Subject(s)
COVID-19 , Critical Illness , Aged , Humans , Intensive Care Units , Japan , Male , Respiration, Artificial , Retrospective Studies , SARS-CoV-2
11.
Int J Infect Dis ; 99: 57-61, 2020 Oct.
Article in English | MEDLINE | ID: covidwho-705662

ABSTRACT

OBJECTIVES: The Coronavirus disease 2019 (COVID-19) pandemic is causing significant damage to many nations. For mitigating its risk, Japan called on all elementary, junior high, and high schools nationwide to close beginning March 1, 2020. However, its effectiveness in decreasing the disease burden has not been investigated. METHODS: We used daily data of the COVID-19 and coronavirus infection incidence in Japan until March 31, 2020. Time-series analyses were conducted using the Bayesian method. Local linear trend models with interventional effects were constructed for the number of newly reported cases of COVID-19, including asymptomatic infections. We considered that the effects of the intervention started to appear nine days after the school closure. RESULTS: The intervention of school closure did not appear to decrease the incidence of coronavirus infection. If the effectiveness of school closure began on March 9, the mean coefficient α for the effectiveness of the measure was calculated to be 0.08 (95% confidence interval -0.36 to 0.65), and the actual reported cases were more than predicted, yet with a rather wide confidence interval. Sensitivity analyses using different dates also did not demonstrate the effectiveness of the school closure. DISCUSSION: School closure carried out in Japan did not show any mitigating effect on the transmission of novel coronavirus infection.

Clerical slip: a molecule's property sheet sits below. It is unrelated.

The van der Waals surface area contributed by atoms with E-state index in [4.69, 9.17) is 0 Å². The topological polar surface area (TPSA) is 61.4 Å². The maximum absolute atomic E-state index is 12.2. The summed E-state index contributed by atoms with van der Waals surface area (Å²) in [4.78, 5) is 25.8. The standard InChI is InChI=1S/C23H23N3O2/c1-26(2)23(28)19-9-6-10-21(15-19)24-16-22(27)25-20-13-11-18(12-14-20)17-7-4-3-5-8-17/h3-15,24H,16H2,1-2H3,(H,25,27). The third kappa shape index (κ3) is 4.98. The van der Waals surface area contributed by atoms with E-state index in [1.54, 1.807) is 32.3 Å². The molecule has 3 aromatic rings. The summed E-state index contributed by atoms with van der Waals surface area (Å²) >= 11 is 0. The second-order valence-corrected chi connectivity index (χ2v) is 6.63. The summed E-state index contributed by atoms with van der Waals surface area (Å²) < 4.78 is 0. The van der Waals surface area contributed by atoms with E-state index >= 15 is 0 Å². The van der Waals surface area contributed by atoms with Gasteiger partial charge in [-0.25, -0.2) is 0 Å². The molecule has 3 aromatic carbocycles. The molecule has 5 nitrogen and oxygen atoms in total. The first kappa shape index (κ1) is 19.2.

Subject(s)
Betacoronavirus , Coronavirus Infections/epidemiology , Coronavirus Infections/prevention & control , Pandemics/prevention & control , Pneumonia, Viral/epidemiology , Pneumonia, Viral/prevention & control , Schools , Bayes Theorem , COVID-19 , Computer Simulation , Coronavirus Infections/transmission , Humans , Incidence , Japan/epidemiology , Models, Biological , Pneumonia, Viral/transmission , Research Design , SARS-CoV-2 , Time Factors
12.
The Japanese Journal of Physical Therapy ; 54(7):819-826, 2020.
Article in Japanese | WHO COVID | ID: covidwho-684382

ABSTRACT

What was going on at the scene of the confrontation with the novel coronavirus infection? What can be done to prepare for the second wave?